After two quick out against Denys Reyes, the A’s appeared headed to another scoreless inning. All of a sudden, it all fell apart for Reyes and the Twins. He intentionally walked Frank Thomas. Next, Eric Chavez drew a walk. Jay Payton reached base on an error and suddenly the bases were loaded and the A’s were in business with two outs. With the bases loaded and the fans in a frenzy, Nick Swisher drew a 7 pitch walk to score Thomas and give the A’s a 5-2 lead. Coming to the plate was the A’s most clutch hitter, Marco Scutaro, who had already driven in 3 key runs in the series. Words can’t describe the scene as he settled in the batter’s box with an opportunity to blow the game, and the series, open. The sellout crowd began the patented chant…. “MARCO….clap clap…..SCUTARO!!!” Now, I’ve heard crowds chant a player’s name in unison before, but it rarely ends in success. I remember being a little skeptical whether he could deliver under such pressurous circumstances. (Yes, I made that word up) Scutaro quickly fell behind in the count, 1-2. After fouling a couple pitches off, Mr. Clutch himself delivered the biggest hit I’ve ever witnessed in my life.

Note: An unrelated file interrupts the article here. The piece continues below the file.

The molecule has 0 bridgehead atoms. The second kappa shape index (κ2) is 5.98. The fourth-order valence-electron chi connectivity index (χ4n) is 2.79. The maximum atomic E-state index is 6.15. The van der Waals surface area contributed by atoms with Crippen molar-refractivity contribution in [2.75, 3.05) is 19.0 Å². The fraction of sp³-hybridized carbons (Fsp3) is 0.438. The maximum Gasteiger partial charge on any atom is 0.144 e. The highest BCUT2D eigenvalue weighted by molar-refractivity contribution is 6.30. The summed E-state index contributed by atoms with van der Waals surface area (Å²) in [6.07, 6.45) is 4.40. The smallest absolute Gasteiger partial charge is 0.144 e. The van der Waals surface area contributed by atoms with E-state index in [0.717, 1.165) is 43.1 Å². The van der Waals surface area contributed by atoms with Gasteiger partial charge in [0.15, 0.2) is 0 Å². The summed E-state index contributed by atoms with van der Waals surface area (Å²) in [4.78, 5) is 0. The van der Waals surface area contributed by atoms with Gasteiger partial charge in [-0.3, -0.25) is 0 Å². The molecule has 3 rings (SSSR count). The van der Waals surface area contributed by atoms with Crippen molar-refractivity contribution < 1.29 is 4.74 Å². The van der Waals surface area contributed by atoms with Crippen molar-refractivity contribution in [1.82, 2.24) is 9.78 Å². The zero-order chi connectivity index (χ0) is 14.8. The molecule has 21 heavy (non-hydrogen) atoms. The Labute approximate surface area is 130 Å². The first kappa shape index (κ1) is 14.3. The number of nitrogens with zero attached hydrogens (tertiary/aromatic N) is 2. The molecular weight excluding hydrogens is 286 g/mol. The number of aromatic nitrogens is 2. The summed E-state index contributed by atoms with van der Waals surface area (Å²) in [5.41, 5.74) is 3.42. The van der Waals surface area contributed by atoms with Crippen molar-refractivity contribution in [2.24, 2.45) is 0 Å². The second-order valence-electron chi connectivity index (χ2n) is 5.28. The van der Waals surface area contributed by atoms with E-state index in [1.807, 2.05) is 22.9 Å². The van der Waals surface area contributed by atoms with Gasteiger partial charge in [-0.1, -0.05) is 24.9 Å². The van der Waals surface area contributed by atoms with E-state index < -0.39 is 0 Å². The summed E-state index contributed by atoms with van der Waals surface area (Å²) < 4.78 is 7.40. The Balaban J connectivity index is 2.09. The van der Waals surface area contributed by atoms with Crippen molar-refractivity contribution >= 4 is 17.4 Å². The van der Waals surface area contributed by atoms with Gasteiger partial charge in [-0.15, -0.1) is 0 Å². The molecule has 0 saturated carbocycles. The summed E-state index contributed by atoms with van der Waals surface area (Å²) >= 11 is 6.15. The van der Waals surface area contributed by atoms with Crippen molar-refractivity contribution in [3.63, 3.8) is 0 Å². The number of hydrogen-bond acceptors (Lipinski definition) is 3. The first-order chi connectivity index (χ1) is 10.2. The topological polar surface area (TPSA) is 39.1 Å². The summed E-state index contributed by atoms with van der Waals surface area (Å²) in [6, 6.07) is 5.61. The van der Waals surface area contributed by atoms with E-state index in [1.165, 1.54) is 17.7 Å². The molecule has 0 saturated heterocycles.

After that, the game was out of reach for Minnesota. An 8-2 lead would prove too much to overcome, and the A’s went on to win the game and clinch the series, earning a trip to Detroit to take on the Tigers for a chance to play in the World Series. We all know what happened in the ALCS that year, but nothing could take away from the feeling that fans left the Coliseum with on that October afternoon. If you were at the game, you might’ve seen Andy and I. We were the guys popping champagne in the ticket line buying our World Series tickets. I wish the postseason ended on a better note for the team, but nothing, NOTHING, can ever take away from that particular day at the ballpark. LET’S GO OAKLAND!!!!